So even as ISIS attempts to appeal to the traditional caliphate, their desire to violently oppress those who do not share their beliefs is inconsistent with Islamic history. In fact, Cesari argues that ISIS’s deeply intolerant definition of a caliphate — where the eradication of Shia Muslims is a central goal — is an entirely modern invention.
“[ISIS’s claim] has nothing to do with the historical or traditional caliphate,” Cesari said. “It’s really saying that we want a land that is free of Shia. This is a totalitarian project.”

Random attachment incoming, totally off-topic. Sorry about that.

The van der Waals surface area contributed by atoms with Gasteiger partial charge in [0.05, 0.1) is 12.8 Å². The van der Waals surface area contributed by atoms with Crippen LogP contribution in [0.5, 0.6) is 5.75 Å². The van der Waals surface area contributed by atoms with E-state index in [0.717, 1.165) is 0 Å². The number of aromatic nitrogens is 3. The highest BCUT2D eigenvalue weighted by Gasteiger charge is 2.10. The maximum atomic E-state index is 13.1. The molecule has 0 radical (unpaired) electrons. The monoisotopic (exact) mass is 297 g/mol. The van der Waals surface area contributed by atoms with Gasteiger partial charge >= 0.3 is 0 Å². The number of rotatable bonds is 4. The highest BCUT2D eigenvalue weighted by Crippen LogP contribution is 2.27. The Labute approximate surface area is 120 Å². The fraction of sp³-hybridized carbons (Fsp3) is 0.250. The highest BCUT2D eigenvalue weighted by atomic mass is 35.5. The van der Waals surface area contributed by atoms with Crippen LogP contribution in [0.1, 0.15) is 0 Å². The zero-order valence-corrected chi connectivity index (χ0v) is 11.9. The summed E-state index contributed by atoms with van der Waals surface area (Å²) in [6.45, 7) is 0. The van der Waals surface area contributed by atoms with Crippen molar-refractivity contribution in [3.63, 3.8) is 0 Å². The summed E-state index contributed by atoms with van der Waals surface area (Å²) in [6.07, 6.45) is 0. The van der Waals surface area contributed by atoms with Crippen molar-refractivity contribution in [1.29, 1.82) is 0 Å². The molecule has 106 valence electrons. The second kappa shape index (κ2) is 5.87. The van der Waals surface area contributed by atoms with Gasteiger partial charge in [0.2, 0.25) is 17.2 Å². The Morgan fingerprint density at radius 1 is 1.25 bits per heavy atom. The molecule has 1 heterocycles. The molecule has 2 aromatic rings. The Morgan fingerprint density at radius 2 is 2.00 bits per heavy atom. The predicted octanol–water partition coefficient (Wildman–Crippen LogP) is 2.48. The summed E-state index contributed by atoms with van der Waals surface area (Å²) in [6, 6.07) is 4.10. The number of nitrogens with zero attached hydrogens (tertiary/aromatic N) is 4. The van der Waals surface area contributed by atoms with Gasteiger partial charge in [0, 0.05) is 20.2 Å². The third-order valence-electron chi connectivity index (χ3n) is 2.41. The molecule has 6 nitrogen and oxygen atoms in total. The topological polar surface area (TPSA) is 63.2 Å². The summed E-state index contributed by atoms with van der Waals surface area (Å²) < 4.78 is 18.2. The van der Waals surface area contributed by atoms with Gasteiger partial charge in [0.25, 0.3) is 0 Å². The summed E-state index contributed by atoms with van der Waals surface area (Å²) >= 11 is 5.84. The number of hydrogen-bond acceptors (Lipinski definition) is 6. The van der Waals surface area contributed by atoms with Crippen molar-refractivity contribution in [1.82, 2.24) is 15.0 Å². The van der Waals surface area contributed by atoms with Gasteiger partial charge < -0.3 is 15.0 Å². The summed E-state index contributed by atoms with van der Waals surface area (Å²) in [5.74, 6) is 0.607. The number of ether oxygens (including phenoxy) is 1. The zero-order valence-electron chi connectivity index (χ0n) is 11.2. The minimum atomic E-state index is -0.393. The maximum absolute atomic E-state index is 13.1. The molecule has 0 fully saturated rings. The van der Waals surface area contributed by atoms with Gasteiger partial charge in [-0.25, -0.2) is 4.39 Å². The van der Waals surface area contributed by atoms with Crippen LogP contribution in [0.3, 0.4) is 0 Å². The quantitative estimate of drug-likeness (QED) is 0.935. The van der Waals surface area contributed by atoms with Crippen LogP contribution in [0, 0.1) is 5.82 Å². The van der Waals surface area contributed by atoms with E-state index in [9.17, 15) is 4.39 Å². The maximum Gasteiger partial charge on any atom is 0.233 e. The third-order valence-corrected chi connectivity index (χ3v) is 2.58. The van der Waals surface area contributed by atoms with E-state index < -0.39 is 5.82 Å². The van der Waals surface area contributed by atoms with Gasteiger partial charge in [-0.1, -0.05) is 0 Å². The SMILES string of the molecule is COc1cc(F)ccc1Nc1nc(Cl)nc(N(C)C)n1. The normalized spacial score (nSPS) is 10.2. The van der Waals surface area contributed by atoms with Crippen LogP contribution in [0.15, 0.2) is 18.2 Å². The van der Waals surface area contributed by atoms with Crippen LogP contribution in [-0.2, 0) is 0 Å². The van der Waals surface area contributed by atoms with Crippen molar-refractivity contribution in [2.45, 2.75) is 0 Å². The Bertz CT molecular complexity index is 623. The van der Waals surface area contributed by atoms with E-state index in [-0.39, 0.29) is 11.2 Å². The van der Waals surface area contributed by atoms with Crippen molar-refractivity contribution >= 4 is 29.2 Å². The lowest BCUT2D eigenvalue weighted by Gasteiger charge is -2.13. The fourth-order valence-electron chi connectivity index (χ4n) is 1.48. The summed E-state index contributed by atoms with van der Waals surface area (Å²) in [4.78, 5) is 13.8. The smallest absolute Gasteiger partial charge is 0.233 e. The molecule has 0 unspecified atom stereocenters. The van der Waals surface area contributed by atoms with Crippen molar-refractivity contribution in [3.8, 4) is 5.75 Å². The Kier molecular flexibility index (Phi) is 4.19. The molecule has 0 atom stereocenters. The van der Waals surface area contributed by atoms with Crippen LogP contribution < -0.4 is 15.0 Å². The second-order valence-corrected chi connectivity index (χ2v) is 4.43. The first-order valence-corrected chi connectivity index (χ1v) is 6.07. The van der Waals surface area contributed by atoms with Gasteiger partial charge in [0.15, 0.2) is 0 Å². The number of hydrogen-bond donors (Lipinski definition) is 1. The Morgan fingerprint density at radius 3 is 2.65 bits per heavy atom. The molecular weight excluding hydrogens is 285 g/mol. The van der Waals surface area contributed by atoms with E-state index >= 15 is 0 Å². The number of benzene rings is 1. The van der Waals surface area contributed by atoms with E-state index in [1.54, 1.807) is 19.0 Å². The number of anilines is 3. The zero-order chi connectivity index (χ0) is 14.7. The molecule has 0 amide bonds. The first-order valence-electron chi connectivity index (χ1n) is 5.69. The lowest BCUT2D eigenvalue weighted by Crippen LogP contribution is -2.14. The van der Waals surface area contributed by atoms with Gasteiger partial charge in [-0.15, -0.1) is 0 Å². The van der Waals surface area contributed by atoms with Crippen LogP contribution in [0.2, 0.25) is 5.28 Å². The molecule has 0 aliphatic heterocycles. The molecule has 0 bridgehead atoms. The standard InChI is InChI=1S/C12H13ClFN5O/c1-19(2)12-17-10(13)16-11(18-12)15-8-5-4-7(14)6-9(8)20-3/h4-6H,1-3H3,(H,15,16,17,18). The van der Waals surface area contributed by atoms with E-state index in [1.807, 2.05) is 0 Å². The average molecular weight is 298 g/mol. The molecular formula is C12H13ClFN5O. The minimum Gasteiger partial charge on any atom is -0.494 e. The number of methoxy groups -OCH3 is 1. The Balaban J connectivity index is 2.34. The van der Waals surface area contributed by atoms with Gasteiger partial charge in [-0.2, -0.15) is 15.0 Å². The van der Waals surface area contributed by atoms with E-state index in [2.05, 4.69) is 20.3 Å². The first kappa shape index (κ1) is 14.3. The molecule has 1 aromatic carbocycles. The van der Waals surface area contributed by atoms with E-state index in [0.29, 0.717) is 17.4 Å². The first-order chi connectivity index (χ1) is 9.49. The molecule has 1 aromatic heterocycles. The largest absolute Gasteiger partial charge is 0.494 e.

In addition, while many Muslim scholars acknowledge that the caliphate can potentially be established “by force,” most also agree that caliphs are supposed to be true representatives of all Muslims — that is, leaders who are elected and/or nominated by the Muslim people. In fact, one Islamist political party in Lebanon — whose literature openly states that it hopes to resurrect the caliphate — has already publicly rejected ISIS’s proclamation because, according to them, resurrecting the caliphate “should not be accomplished through blood, charges of apostasy and explosions.” This is also why the first four caliphs are referred to by Sunnis as the “rightly-guided” caliphs, but many subsequent leaders are often critiqued because there was widespread dissension in their ranks; without the consent of their fellow Muslims, the legitimacy of their caliphate was questioned. In other words, ISIS might claim that they are the true leader of all Muslims (or at least Sunni Muslims), but unless the rest of the religious fold signs on, their claim is, at best, dubious.